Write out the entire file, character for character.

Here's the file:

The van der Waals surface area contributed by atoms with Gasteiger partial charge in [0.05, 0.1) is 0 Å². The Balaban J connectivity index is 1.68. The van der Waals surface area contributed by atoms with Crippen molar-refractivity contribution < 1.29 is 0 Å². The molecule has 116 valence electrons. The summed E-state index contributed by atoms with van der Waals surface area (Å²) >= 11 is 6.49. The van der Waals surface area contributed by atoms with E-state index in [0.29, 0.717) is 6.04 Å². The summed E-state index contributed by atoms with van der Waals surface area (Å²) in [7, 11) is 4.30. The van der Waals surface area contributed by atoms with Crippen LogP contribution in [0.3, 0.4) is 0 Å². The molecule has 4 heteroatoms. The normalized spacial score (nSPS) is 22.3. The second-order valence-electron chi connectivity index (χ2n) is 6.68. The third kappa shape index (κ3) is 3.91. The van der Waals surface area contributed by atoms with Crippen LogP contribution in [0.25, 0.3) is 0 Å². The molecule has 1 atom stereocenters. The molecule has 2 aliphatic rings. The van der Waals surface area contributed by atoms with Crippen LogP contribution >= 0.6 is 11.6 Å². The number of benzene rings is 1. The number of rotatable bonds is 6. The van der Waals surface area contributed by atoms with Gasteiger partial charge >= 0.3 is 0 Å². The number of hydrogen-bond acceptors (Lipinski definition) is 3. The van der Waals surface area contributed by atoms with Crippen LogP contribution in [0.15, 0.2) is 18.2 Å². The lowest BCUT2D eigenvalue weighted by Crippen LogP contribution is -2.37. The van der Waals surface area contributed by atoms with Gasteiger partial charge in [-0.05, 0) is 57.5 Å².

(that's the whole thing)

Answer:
The van der Waals surface area contributed by atoms with Gasteiger partial charge in [0.05, 0.1) is 0 Å². The Balaban J connectivity index is 1.68. The van der Waals surface area contributed by atoms with Crippen molar-refractivity contribution < 1.29 is 0 Å². The molecule has 116 valence electrons. The summed E-state index contributed by atoms with van der Waals surface area (Å²) >= 11 is 6.49. The van der Waals surface area contributed by atoms with E-state index in [0.29, 0.717) is 6.04 Å². The summed E-state index contributed by atoms with van der Waals surface area (Å²) in [7, 11) is 4.30. The van der Waals surface area contributed by atoms with Crippen LogP contribution in [0.3, 0.4) is 0 Å². The molecule has 4 heteroatoms. The normalized spacial score (nSPS) is 22.3. The second-order valence-electron chi connectivity index (χ2n) is 6.68. The third kappa shape index (κ3) is 3.91. The van der Waals surface area contributed by atoms with Crippen LogP contribution in [0.25, 0.3) is 0 Å². The molecule has 1 atom stereocenters. The molecule has 2 aliphatic rings. The van der Waals surface area contributed by atoms with Crippen LogP contribution >= 0.6 is 11.6 Å². The number of benzene rings is 1. The number of rotatable bonds is 6. The van der Waals surface area contributed by atoms with Gasteiger partial charge >= 0.3 is 0 Å². The number of hydrogen-bond acceptors (Lipinski definition) is 3. The van der Waals surface area contributed by atoms with Crippen LogP contribution in [0.15, 0.2) is 18.2 Å². The lowest BCUT2D eigenvalue weighted by Crippen LogP contribution is -2.37. The van der Waals surface area contributed by atoms with Gasteiger partial charge in [-0.05, 0) is 57.5 Å².